Chapter 4 — FRONT PANEL
19
end, a pod having a gray pin jack at the front and a green one at the back). As indicated in the
figures, one of the Sense Cable pin jacks on the pod connects to the Working Electrode of the
cell by the shortest possible path. The Working Electrode cable plugs into the other pin jack.
4.2.6. OVERLOAD Indicators
The I OVERLOAD indicator lights if the working electrode current exceeds two times the fullscale current range. This does not mean that the cell control loop is out of control. For example,
suppose the Model 283 were programmed to establish a potential of +0.752 V, and that under
the established conditions, a cell current of 0.5 mA occurred. If the current range were 1 µA, 10
µA, or 100 µA, the current monitoring circuits would be driven to the limit and the I OVERLOAD
indicator would light, even though the cell would still be controlled at +0.752 V.
Unlike with the I OVERLOAD indicator, a lighted E OVERLOAD indicator always means that the
cell control loop is out of control. That is, the control amplifier has reached its maximum
compliance Voltage of ±80 V, and the potential of the working electrode with respect to the
reference electrode is not as programmed. This could result from a connection error (open cell
connection), an electrode problem, or an unacceptably high solution resistance.
4.2.7. CELL Indicator
This indicator lights whenever the internal cell relay is closed. The cell relay is controlled either
by the CELL ON key or by the CELL command sent from an attached computer.
4.2.8. CELL ON Key
The CELL ON key controls the cell relay, which determines whether the control amplifier is
connected to the cell. Note: The CELL SAFETY switch must set to ON before the Cell On key
can activate the cell connections. When the CELL ON key is off (CELL indicator not illuminated),
the control amplifier is disconnected from the cell and there is zero cell current, allowing the cell
connections to be made safely. When the CELL ON key is on (CELL indicator lit), the control
amplifier is connected to the cell.
The cell relay also can be controlled by a software command from an attached computer.
The cell control loop remains controlled even when the cell isn't on. Having the cell off does not
cause an overload condition.
4.3. Display/Control Group
4.3.1. Introduction
In local operation, the 283 is controlled and the experiment status monitored using this group. In
addition to the LCD display, the group includes the soft-keys F1 through F5, the MODE and
SYSTEM keys, the VALUE knob, used to set parameter values, and the two Parameter keys,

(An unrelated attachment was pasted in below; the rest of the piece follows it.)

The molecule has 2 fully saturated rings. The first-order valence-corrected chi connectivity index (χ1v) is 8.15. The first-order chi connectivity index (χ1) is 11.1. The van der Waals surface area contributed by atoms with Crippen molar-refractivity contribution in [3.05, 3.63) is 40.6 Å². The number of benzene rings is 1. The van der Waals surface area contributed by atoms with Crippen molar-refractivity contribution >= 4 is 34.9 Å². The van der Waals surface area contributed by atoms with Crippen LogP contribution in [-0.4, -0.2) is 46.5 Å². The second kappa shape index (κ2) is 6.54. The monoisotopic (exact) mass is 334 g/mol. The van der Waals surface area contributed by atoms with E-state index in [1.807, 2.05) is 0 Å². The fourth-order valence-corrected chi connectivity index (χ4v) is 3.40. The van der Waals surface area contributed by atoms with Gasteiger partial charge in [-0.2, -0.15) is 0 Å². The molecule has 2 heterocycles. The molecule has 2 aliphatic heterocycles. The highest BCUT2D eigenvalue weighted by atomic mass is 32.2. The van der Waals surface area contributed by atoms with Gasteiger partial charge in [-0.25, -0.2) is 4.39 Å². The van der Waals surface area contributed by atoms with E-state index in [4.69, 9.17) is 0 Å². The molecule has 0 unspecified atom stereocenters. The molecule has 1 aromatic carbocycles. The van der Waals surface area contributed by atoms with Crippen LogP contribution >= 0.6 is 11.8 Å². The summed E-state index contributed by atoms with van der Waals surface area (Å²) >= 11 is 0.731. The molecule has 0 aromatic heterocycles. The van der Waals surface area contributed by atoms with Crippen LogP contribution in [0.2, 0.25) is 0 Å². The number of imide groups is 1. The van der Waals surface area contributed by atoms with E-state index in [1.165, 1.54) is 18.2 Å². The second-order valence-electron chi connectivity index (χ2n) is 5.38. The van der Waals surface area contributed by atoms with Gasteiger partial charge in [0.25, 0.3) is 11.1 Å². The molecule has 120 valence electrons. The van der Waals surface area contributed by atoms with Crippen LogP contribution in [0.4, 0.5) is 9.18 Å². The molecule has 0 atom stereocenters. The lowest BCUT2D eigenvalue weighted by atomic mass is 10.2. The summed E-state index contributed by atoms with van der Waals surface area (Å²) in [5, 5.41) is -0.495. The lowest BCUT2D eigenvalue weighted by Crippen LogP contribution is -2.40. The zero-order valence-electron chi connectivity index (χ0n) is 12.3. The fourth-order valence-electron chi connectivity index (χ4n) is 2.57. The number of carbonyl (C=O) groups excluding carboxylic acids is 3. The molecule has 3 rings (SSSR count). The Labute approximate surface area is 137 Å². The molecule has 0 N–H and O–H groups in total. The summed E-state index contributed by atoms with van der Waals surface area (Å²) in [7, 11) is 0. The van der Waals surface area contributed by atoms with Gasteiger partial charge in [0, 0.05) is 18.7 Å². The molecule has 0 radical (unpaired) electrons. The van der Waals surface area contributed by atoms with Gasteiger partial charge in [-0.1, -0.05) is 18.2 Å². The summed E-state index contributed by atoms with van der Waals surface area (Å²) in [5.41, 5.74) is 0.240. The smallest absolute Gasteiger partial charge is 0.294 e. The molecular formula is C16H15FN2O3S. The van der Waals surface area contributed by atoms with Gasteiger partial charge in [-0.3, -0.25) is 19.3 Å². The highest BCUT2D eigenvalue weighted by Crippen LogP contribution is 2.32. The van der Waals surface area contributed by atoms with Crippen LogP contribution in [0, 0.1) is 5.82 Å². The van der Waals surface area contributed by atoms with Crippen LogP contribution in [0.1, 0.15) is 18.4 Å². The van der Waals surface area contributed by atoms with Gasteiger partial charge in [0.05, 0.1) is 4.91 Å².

PREV and NEXT. Fig. 9 is provided as a convenient reference for the Display/Control Group
discussions that follow.
20
Model 283 User’s Manual
Fig. 9. Display/Control Group.
4.3.2. Mode key
This key selects the basic operating mode of the Model 283: POTENTIOSTAT or
GALVANOSTAT - and selects either a discrete step or a gradual scan between applied voltage
or current levels. An indicator lamp lights to show whether the POTENTIOSTAT or
GALVANOSTAT mode has been selected, and the appropriate menu screen appears on the LCD
panel. Fig. 10 shows the sequence in which the experiment menu screens appear when you
repeatedly press the MODE key.
Note that you cannot switch between potentiostatic and galvanostatic operation during an
experiment, as this would require basic changes in the entire system configuration. Thus, when
the cell is on, you cannot change between potentiostatic and galvanostatic menus. If the
[Galvanostatic Step] menu is displayed, pressing the MODE key will switch to the [Galvanostat]
menu. Similarly, if the [Potentiostatic Step] menu is displayed, pressing the MODE key will
switch to the [Potentiostat] menu.
The MODE key also can be used to move from the [System Default] menu screen on the LCD
display to one of the potentiostat or galvanostat menus (see Fig. 11). The MODE key is disabled
during remote-control operation.
4.3.3. System key
In local control, the SYSTEM pushbutton allows you to access the [System Interface] menu
screen on the LCD panel from any potentiostat or galvanostat menu (see Fig. 11). It also moves
you from the [System Interface] menu to the [System Default] menu and from the [System
Default] menu to a potentiostat or galvanostat menu.
Chapter 4 — FRONT PANEL
21
Fig. 10. Order Of Menu Screens That Appear When
You Press The Mode Key From Any Potentiostatic or
Galvanostatic Screen.
Fig. 11. Moving Among The System, Function, &
Potentiostatic or Galvanostatic Screens.
4.3.4. LCD Display
The four-line liquid crystal display provides continuous information on the experiment in
progress, including the parameters set and the voltage and current measurements being taken.
The information shown depends on which of the several available menu screens is displayed. In